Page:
In a world of Big Data analytics, debate continues to heat up around the potential of “alternative data” to benefit both businesses and consumers. This hot-button issue has caught the attention of leaders on Capitol Hill. Two congressmen in particular are actively pursuing new legislation that would expand the payment data found in credit reports.
Congressmen Keith Ellison (D-MN) and Mike Fitzpatrick (R-PA) have re-introduced the Credit Access and Inclusion Act. It adds a provision to the Fair Credit Reporting Act (FCRA) intended to encourage utility and telecommunications companies to report their customers’ payment information (both late and on-time payments) to the credit bureaus. According to the bill sponsors, this will remove regulatory uncertainty (e.g., privacy restrictions imposed by state regulatory commissions) that has prevented many businesses from voluntary reporting this payment data.
So what’s the big fuss? The sponsors believe this data will make credit available for millions of consumers who had previously been unable to gain access to credit markets as a result of having insufficient payment activity on their credit reports. The bill sponsors cite extensive research by non-profit think tank Policy Economic Research Council (PERC) that suggests the bill will help raise the credit scores of tens of millions of consumers, including low and moderate income (LMI) individuals. According to PERC, adding one utility account to the credit file would enable the generation of a credit score for 74% of consumers who previously did not have enough credit history to generate one.
PERC asserts that the bill will help consumers across the demographic spectrum. For example, if complete utility and telecommunications payment history was reported to the credit bureaus, PERC found that 15% of 18-25 year-old consumers would go from no credit score to being eligible for a prime rate. The same would occur for 11% of adults over 66 years of age, 15% of Latinos, 10% of African Americans and 7% of renters.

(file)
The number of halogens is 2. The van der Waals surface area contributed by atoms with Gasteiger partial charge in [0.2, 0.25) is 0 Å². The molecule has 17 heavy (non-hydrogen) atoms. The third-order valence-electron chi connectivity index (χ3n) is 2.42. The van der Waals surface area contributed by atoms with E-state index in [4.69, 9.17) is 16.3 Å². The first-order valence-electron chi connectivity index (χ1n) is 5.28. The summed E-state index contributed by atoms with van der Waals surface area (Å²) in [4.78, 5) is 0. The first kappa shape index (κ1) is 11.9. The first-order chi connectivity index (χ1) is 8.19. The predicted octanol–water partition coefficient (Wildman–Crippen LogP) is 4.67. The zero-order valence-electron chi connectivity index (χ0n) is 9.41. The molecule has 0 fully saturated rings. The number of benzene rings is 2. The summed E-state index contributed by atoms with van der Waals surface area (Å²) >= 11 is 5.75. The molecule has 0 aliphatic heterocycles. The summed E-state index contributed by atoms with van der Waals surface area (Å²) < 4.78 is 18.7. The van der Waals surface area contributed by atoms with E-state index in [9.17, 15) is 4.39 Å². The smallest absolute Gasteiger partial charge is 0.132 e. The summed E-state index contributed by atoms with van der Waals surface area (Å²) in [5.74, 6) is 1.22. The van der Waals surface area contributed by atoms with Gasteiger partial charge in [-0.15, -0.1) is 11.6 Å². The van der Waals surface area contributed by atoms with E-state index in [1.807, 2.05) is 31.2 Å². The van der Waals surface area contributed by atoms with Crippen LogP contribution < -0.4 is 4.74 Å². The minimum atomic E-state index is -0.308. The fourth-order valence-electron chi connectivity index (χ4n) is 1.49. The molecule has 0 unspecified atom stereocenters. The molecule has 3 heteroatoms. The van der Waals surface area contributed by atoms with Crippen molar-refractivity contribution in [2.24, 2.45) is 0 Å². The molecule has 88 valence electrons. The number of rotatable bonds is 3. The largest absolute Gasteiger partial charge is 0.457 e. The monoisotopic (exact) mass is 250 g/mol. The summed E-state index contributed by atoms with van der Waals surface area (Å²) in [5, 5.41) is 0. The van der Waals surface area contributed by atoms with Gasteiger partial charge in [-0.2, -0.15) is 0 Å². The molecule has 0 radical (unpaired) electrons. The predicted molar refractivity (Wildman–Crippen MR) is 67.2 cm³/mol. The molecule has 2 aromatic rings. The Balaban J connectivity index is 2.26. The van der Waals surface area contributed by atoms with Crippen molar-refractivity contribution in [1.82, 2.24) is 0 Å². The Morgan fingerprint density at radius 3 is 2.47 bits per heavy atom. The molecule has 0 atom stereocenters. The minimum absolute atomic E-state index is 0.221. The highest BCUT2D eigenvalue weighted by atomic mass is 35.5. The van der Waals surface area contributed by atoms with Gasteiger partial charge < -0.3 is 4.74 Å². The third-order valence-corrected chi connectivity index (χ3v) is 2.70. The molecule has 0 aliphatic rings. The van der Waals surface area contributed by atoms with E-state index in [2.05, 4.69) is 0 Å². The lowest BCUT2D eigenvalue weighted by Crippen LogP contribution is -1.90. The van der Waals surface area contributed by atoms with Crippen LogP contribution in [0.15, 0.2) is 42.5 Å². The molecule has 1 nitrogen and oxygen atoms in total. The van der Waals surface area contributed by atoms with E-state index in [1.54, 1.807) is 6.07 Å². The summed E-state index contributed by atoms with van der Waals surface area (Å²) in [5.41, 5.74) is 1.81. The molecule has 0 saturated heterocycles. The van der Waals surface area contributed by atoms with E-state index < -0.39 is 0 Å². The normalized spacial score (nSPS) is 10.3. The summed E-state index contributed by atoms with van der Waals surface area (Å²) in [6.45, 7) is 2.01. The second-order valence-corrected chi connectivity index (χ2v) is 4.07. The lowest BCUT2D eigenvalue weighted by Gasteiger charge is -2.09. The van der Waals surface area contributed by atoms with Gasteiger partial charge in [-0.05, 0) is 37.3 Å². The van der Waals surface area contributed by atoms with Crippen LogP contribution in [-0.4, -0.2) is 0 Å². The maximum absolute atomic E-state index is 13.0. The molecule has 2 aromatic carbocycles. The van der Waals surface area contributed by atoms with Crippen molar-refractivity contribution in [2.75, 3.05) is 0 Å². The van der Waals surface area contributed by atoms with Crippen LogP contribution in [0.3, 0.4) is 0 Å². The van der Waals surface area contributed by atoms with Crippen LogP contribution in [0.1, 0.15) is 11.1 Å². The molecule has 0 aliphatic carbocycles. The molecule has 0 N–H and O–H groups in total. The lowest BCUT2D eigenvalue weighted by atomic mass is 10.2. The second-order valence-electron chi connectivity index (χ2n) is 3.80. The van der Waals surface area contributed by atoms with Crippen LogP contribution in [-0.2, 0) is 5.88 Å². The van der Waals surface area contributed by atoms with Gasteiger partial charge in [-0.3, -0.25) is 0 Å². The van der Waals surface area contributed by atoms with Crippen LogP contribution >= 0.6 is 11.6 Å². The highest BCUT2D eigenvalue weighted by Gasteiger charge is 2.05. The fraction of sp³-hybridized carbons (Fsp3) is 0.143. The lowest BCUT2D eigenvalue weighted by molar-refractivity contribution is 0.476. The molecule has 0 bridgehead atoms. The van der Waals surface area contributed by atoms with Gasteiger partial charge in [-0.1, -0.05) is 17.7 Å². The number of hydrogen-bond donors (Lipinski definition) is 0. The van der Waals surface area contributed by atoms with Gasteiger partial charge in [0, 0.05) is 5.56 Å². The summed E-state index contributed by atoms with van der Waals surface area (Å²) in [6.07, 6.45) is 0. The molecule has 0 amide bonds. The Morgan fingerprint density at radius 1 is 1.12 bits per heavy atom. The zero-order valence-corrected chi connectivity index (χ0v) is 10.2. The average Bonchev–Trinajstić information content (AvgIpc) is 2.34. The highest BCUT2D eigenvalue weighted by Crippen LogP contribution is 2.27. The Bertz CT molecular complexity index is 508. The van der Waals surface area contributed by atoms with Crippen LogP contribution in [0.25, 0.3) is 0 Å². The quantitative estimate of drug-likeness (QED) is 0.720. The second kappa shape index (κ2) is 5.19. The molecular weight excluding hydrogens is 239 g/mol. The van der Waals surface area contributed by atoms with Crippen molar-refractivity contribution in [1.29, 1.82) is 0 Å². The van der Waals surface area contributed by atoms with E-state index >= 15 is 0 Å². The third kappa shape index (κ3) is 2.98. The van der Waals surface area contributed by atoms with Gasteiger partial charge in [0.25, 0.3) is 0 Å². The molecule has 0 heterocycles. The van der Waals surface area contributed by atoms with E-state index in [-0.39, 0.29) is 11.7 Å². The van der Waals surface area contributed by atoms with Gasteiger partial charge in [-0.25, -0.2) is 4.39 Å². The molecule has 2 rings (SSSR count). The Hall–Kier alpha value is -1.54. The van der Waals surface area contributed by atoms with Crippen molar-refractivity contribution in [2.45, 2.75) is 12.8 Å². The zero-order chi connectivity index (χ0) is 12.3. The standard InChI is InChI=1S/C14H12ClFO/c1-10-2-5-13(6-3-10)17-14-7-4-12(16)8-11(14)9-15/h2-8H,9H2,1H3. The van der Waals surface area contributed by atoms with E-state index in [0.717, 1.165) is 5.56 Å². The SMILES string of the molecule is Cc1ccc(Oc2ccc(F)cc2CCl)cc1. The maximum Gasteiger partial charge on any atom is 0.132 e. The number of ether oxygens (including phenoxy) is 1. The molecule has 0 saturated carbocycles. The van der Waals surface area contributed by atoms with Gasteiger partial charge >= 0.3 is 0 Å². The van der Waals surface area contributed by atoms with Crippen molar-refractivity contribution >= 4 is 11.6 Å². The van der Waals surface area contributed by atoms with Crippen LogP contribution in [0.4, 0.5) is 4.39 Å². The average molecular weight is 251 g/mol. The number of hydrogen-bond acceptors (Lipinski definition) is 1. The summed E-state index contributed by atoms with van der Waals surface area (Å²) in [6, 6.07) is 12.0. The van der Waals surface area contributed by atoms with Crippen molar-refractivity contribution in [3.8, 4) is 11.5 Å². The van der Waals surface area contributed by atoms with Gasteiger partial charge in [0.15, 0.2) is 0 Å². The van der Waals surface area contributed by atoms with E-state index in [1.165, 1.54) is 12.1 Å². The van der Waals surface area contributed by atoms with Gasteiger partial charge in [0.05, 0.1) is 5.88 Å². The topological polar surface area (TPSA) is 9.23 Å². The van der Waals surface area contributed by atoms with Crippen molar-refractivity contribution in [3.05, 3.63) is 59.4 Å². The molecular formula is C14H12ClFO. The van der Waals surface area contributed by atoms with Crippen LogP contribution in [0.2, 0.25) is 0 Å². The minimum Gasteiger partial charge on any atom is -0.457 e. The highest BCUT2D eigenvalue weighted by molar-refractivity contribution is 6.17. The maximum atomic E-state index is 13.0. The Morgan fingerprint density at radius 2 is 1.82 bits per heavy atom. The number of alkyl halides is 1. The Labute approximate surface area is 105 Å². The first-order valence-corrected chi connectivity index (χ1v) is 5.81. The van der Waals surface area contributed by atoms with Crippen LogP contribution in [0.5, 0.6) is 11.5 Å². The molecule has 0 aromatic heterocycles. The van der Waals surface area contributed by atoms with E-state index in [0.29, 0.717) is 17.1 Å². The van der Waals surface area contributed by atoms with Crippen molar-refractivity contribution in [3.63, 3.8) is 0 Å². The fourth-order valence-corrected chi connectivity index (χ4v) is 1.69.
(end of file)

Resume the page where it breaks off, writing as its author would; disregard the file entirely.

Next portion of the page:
In a Congress that has seen few bills gain the bipartisan support needed for passage, both Congressmen Ellison and Fitzpatrick believe that their legislation will appeal to both parties. In fact, a group of House Democrats and Republicans have already co-sponsored the bill.
However, there are several hurdles still to be cleared. Will the crowded House legislative agenda enable the bill to come up for a vote? If the bill passes in the House, who will champion it in the Senate? And while the bill has a diverse group of supporters, a few consumer groups have raised concerns. They worry that reporting utility payment data may have a negative impact on LMI consumers who might, for example, make late payments during high-cost months or at times of illness or financial hardship.
The bill sponsors are confident that any perceived challenges can be worked out, and that ultimately this legislation will be a “win-win” for everyone, including LMI consumers.
We at FICO always have a keen interest in examining new forms of consumer payment data to determine whether it can provide added predictive value to the FICO® Score and help expand the overall scorable universe. Will a change in the FCRA spark more full-file reporting by utility and telecom companies? Some congressional and industry leaders think so, and as a result, we will follow activities on Capitol Hill closely, and provide an update if there are significant developments with this legislation.